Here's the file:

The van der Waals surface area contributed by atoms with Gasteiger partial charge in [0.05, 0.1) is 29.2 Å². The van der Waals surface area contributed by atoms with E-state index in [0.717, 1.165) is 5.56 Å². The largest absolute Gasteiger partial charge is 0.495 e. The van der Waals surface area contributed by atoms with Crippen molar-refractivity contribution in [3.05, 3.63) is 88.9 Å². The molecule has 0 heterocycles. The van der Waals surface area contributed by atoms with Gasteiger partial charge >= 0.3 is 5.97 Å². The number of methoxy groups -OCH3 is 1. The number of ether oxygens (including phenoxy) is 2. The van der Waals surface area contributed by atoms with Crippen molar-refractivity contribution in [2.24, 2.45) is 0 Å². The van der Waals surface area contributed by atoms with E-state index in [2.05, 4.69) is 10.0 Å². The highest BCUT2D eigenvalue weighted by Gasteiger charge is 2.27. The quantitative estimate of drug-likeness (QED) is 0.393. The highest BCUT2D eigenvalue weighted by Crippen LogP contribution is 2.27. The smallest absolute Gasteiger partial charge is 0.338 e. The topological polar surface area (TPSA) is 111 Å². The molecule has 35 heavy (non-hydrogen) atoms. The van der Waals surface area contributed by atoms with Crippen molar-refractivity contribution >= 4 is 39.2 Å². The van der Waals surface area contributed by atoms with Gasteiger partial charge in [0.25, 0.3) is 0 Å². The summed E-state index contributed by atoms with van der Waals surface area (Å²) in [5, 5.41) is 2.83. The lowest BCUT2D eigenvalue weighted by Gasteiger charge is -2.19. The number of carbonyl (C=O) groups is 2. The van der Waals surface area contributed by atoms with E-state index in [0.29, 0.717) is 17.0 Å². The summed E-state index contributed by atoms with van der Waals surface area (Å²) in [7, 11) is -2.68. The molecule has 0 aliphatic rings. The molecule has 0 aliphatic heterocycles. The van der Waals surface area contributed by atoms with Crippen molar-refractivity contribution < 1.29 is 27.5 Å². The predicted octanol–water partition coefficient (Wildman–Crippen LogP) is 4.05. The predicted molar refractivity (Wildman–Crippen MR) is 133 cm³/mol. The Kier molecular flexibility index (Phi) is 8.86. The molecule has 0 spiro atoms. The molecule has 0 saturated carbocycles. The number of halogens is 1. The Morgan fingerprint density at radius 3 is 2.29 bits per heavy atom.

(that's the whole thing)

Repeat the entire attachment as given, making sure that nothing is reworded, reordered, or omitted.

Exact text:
The van der Waals surface area contributed by atoms with Gasteiger partial charge in [0.05, 0.1) is 29.2 Å². The van der Waals surface area contributed by atoms with E-state index in [0.717, 1.165) is 5.56 Å². The largest absolute Gasteiger partial charge is 0.495 e. The van der Waals surface area contributed by atoms with Crippen molar-refractivity contribution in [3.05, 3.63) is 88.9 Å². The molecule has 0 heterocycles. The van der Waals surface area contributed by atoms with Gasteiger partial charge >= 0.3 is 5.97 Å². The number of methoxy groups -OCH3 is 1. The number of ether oxygens (including phenoxy) is 2. The van der Waals surface area contributed by atoms with Crippen molar-refractivity contribution in [2.24, 2.45) is 0 Å². The van der Waals surface area contributed by atoms with E-state index in [2.05, 4.69) is 10.0 Å². The highest BCUT2D eigenvalue weighted by Gasteiger charge is 2.27. The quantitative estimate of drug-likeness (QED) is 0.393. The highest BCUT2D eigenvalue weighted by Crippen LogP contribution is 2.27. The smallest absolute Gasteiger partial charge is 0.338 e. The topological polar surface area (TPSA) is 111 Å². The molecule has 35 heavy (non-hydrogen) atoms. The van der Waals surface area contributed by atoms with Crippen molar-refractivity contribution >= 4 is 39.2 Å². The van der Waals surface area contributed by atoms with Gasteiger partial charge in [0.25, 0.3) is 0 Å². The summed E-state index contributed by atoms with van der Waals surface area (Å²) in [5, 5.41) is 2.83. The lowest BCUT2D eigenvalue weighted by Gasteiger charge is -2.19. The number of carbonyl (C=O) groups is 2. The van der Waals surface area contributed by atoms with E-state index in [0.29, 0.717) is 17.0 Å². The summed E-state index contributed by atoms with van der Waals surface area (Å²) in [7, 11) is -2.68. The molecule has 0 aliphatic rings. The molecule has 0 aliphatic heterocycles. The van der Waals surface area contributed by atoms with Crippen molar-refractivity contribution < 1.29 is 27.5 Å². The predicted octanol–water partition coefficient (Wildman–Crippen LogP) is 4.05. The predicted molar refractivity (Wildman–Crippen MR) is 133 cm³/mol. The Kier molecular flexibility index (Phi) is 8.86. The molecule has 0 spiro atoms. The molecule has 0 saturated carbocycles. The number of halogens is 1. The Morgan fingerprint density at radius 3 is 2.29 bits per heavy atom.